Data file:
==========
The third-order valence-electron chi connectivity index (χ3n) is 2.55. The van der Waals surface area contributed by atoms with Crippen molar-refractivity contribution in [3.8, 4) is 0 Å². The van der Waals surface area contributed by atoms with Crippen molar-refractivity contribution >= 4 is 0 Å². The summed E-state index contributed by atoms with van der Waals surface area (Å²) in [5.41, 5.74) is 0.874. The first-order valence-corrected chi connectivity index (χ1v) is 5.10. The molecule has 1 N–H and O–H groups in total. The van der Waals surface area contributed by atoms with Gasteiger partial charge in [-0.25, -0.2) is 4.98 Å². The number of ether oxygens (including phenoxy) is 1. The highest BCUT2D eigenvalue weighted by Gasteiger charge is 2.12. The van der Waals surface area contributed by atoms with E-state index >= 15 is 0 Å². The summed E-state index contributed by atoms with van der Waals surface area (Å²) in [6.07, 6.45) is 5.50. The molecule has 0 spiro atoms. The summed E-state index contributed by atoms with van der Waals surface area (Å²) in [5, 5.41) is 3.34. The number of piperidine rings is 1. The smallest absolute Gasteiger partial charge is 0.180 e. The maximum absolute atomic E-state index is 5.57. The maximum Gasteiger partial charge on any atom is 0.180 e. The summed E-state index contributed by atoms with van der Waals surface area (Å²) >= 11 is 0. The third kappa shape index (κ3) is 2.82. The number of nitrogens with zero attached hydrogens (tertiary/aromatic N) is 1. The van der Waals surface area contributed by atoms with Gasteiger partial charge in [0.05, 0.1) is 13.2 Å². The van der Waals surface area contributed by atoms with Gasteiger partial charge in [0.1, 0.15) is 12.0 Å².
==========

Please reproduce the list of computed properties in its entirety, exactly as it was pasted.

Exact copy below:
The third-order valence-electron chi connectivity index (χ3n) is 2.55. The van der Waals surface area contributed by atoms with Crippen molar-refractivity contribution in [3.8, 4) is 0 Å². The van der Waals surface area contributed by atoms with Crippen molar-refractivity contribution >= 4 is 0 Å². The summed E-state index contributed by atoms with van der Waals surface area (Å²) in [5.41, 5.74) is 0.874. The first-order valence-corrected chi connectivity index (χ1v) is 5.10. The molecule has 1 N–H and O–H groups in total. The van der Waals surface area contributed by atoms with Gasteiger partial charge in [-0.25, -0.2) is 4.98 Å². The number of ether oxygens (including phenoxy) is 1. The highest BCUT2D eigenvalue weighted by Gasteiger charge is 2.12. The van der Waals surface area contributed by atoms with E-state index >= 15 is 0 Å². The summed E-state index contributed by atoms with van der Waals surface area (Å²) in [6.07, 6.45) is 5.50. The molecule has 0 spiro atoms. The summed E-state index contributed by atoms with van der Waals surface area (Å²) in [5, 5.41) is 3.34. The number of piperidine rings is 1. The smallest absolute Gasteiger partial charge is 0.180 e. The maximum absolute atomic E-state index is 5.57. The maximum Gasteiger partial charge on any atom is 0.180 e. The summed E-state index contributed by atoms with van der Waals surface area (Å²) >= 11 is 0. The third kappa shape index (κ3) is 2.82. The number of nitrogens with zero attached hydrogens (tertiary/aromatic N) is 1. The van der Waals surface area contributed by atoms with Gasteiger partial charge in [0.05, 0.1) is 13.2 Å². The van der Waals surface area contributed by atoms with Gasteiger partial charge in [0.1, 0.15) is 12.0 Å².